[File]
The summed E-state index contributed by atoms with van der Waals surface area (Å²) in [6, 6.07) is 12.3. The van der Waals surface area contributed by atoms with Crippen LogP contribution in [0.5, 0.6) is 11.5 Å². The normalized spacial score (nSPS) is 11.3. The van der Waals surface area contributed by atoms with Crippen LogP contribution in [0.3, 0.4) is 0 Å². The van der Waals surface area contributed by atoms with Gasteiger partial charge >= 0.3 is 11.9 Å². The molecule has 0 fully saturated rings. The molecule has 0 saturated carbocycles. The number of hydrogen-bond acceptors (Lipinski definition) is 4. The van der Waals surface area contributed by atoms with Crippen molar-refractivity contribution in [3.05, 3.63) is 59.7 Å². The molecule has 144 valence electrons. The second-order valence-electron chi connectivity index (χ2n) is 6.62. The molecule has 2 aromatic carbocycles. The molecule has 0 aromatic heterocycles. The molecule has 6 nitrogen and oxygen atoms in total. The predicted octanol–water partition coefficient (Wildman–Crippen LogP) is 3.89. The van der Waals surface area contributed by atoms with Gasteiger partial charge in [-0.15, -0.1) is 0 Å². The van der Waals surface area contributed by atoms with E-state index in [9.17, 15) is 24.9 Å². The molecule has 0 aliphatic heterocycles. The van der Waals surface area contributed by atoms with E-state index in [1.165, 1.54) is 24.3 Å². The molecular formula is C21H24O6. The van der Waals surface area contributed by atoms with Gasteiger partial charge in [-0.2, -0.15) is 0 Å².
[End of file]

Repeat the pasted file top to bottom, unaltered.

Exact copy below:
The summed E-state index contributed by atoms with van der Waals surface area (Å²) in [6, 6.07) is 12.3. The van der Waals surface area contributed by atoms with Crippen LogP contribution in [0.5, 0.6) is 11.5 Å². The normalized spacial score (nSPS) is 11.3. The van der Waals surface area contributed by atoms with Crippen LogP contribution in [0.3, 0.4) is 0 Å². The van der Waals surface area contributed by atoms with Gasteiger partial charge >= 0.3 is 11.9 Å². The molecule has 0 fully saturated rings. The molecule has 0 saturated carbocycles. The number of hydrogen-bond acceptors (Lipinski definition) is 4. The van der Waals surface area contributed by atoms with Crippen molar-refractivity contribution in [3.05, 3.63) is 59.7 Å². The molecule has 144 valence electrons. The second-order valence-electron chi connectivity index (χ2n) is 6.62. The molecule has 2 aromatic carbocycles. The molecule has 0 aromatic heterocycles. The molecule has 6 nitrogen and oxygen atoms in total. The predicted octanol–water partition coefficient (Wildman–Crippen LogP) is 3.89. The van der Waals surface area contributed by atoms with Gasteiger partial charge in [-0.15, -0.1) is 0 Å². The van der Waals surface area contributed by atoms with E-state index in [9.17, 15) is 24.9 Å². The molecule has 0 aliphatic heterocycles. The van der Waals surface area contributed by atoms with E-state index in [1.165, 1.54) is 24.3 Å². The molecular formula is C21H24O6. The van der Waals surface area contributed by atoms with Gasteiger partial charge in [-0.2, -0.15) is 0 Å².